Rudolph Poindexter, Petitioner-appellant, v. Joseph Bogan, Respondent-appellee, 959 F.2d 235 (6th Cir. 1992)Annotate this Case
Before NATHANIEL R. JONES, RALPH B. GUY, Jr. and BATCHELDER, Circuit Judges.
Rudolph Poindexter appeals from the district court's order denying his petition for a writ of habeas corpus which he filed pursuant to 28 U.S.C. § 2241. This case has been referred to a panel of the court pursuant to Rule 9(a), Rules of the Sixth Circuit. Upon examination, this panel unanimously agrees that oral argument is not needed. Fed. R. App. P. 34(a).
On September 10, 1991, the petitioner had allegedly signed out from the Monica House, a federal community treatment center (CTC) located in Detroit, Michigan, for a "social stop and job assignment." Approximately 20 minutes thereafter, Poindexter stopped at a friend's home and, at that time, Alcohol, Tobacco, and Firearms (ATF) agents raided the home and arrested Poindexter. The ATF agents called Monica House personnel, who told them that the petitioner was "not supposed to be out." Petitioner was temporarily placed in the Wayne County Jail, and was thereafter transported to the Federal Correctional Institution at Milan, Michigan (FCI), where petitioner is now in custody.
As the bases for his request for habeas relief, petitioner alleged: 1) the U.S. probation officer who ordered his detention at FCI had no authority to do so, because the petitioner was "in the custody of the United States Bureau of Prisons"; 2) he was denied due process by the Bureau of Prisons' and probation officers' failure to comply with the Bureau of Prisons Policy Statement § 5270.7, which directs correctional officers to write an incident report and deliver it to the offender within 24 hours after learning of a violation; 3) this failure to comply with the Bureau of Prisons policy denied him equal protection under the law; 4) Monica House was in violation of its own rules and policies for discipline and transfers; and 5) administrative remedies would not correct this denial of due process, as "the informal and formal resolution process takes up to 45 days, and by that time petitioner, will not only have to litigate against the Bureau of Prisons, but also the U.S. Parole Commission." The district court, after a thorough review of the facts, determined that the petitioner had failed to exhaust his administrative remedies and that, therefore, the court did not have jurisdiction to consider the application for habeas relief. The court then dismissed the petition by order filed October 21, 1991.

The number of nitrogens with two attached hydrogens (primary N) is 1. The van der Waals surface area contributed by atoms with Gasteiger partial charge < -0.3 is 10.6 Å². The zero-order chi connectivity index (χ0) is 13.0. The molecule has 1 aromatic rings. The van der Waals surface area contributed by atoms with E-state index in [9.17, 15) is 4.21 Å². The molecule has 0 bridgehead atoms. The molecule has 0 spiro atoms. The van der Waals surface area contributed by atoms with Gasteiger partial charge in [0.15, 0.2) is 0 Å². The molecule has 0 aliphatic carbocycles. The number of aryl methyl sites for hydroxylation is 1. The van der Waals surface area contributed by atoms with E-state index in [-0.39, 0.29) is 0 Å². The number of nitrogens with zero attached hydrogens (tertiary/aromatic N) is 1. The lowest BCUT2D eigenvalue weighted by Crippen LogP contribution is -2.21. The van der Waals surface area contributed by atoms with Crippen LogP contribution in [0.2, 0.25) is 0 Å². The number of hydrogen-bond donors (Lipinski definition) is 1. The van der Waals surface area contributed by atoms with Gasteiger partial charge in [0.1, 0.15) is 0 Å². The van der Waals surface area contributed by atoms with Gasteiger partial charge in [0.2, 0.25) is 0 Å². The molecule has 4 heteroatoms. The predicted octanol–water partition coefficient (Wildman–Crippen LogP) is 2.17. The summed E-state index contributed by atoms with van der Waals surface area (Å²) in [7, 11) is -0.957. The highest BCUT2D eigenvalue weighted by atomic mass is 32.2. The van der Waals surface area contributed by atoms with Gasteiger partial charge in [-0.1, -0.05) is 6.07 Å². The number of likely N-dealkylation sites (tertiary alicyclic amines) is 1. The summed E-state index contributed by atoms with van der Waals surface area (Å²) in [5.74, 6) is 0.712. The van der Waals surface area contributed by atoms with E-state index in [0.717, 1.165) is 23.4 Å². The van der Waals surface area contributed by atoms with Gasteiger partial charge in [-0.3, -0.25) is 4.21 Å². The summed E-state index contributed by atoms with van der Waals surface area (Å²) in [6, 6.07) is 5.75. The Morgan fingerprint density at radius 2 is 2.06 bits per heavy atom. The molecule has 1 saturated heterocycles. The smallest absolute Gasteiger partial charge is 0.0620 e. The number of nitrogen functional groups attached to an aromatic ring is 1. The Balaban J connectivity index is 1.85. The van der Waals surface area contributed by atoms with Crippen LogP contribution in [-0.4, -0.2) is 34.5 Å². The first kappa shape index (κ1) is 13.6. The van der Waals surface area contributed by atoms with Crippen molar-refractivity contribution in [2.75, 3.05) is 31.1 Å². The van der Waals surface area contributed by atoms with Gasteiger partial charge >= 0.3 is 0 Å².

Upon review, we conclude that the district court did not err in denying the petition on the basis that Poindexter has failed to exhaust his administrative remedies. Notwithstanding his argument that his administrative remedy would be futile, Poindexter has not shown that these administrative procedures would be inadequate, should he attempt to utilize the remedy established by the Bureau of Prisons to appeal his transfer to FCI. Little v. Hopkins, 638 F.2d 953 (6th Cir. 1981).
Accordingly, the district court's order dismissing the petition is hereby affirmed. Rule 9(b) (3), Rules of the Sixth Circuit.